• The microtubule-associated protein tau induces microtentacle formation and the reattachment of detached and circulating tumor cells

      Matrone, Michael; Martin, Stuart S. (2009)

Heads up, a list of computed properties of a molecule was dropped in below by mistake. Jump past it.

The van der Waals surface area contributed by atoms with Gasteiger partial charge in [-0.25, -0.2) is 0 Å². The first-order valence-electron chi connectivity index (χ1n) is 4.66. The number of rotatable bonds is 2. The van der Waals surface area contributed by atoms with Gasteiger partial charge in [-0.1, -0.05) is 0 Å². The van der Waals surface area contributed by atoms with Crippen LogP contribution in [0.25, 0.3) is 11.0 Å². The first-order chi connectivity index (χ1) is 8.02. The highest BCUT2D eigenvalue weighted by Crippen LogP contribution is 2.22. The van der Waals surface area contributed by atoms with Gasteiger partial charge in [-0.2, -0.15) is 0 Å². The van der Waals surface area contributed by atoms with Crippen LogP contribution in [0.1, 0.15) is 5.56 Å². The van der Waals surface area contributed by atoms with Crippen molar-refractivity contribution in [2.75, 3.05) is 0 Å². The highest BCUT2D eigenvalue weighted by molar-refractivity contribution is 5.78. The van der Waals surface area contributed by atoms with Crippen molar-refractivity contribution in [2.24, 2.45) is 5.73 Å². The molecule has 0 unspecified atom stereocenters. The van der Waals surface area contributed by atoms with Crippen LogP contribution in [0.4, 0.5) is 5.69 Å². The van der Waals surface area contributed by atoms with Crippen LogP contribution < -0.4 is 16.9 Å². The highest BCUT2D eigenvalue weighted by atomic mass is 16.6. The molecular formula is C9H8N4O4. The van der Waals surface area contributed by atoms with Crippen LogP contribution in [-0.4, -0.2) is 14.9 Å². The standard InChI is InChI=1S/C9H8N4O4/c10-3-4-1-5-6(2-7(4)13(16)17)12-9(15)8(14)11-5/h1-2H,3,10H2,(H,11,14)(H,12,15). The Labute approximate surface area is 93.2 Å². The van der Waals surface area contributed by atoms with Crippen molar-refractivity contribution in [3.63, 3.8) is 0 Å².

Tumor metastasis is the leading cause of death among cancer patients. For breast cancers, metastases can develop years after primary tumor resection. While much remains to be understood regarding the molecular mechanisms that influence metastatic progression, evidence indicate that a potential target for anti-metastatic drug development is circulating tumor cells. The cytoskeletal organization of detached and circulating tumor cells is currently not well-defined; however, limited evidence reveal that it is dynamically distinct from that of attached cells. Consequently, the cytoskeleton of circulating tumor cells may provide targets for new therapies that limit metastatic tumor spread. In vivo, circulating tumor cells reattach in distant tissues via a mechanism that is tubulin-dependent and suppressed by polymerized actin. The cytoskeletal mechanisms that promote reattachment of circulating tumor cells match exactly with the mechanisms supporting tubulin microtentacles, which have been identified recently in detached breast tumor cells. Vimentin and actin cortical integrity greatly influence microtentacle formation. To test how microtubule-associated proteins affect formation of microtentacles, tau was chosen, as it has been shown to be expressed in a subset of chemotherapy-resistant breast cancers. By blindly evaluating microtentacle formation in a panel of breast tumor cell lines, it was observed that microtentacle frequency directly correlates with tau expression. Additionally, immunofluorescence and confocal microscopy revealed that tau localizes to these microtentacles. These data led to the hypothesis that tau stimulates microtentacle formation and increases the metastatic potential of detached breast tumor cells. Ectopic-expression and shRNA-mediated knockdown demonstrated that tau is both necessary and sufficient to promote the extension of microtentacles in detached breast tumor cells. When monitoring cell-substratum attachment using a real-time cell sensing device, tau-induced microtentacles increased the reattachment of suspended cells. In vivo, tau-induced microtentacles allow greater trapping and retention of cells in the lungs during experimental metastasis assays. Immunohistochemical analysis of matched primary and metastatic tumors from 102 breast cancer patients demonstrated that tau expression increases significantly during tumor metastasis. Tau enrichment in metastatic tumors and the ability of tau to promote tumor cell reattachment through microtentacle formation support a model in which tau-induced microtubule stabilization provides a selective advantage during tumor metastasis.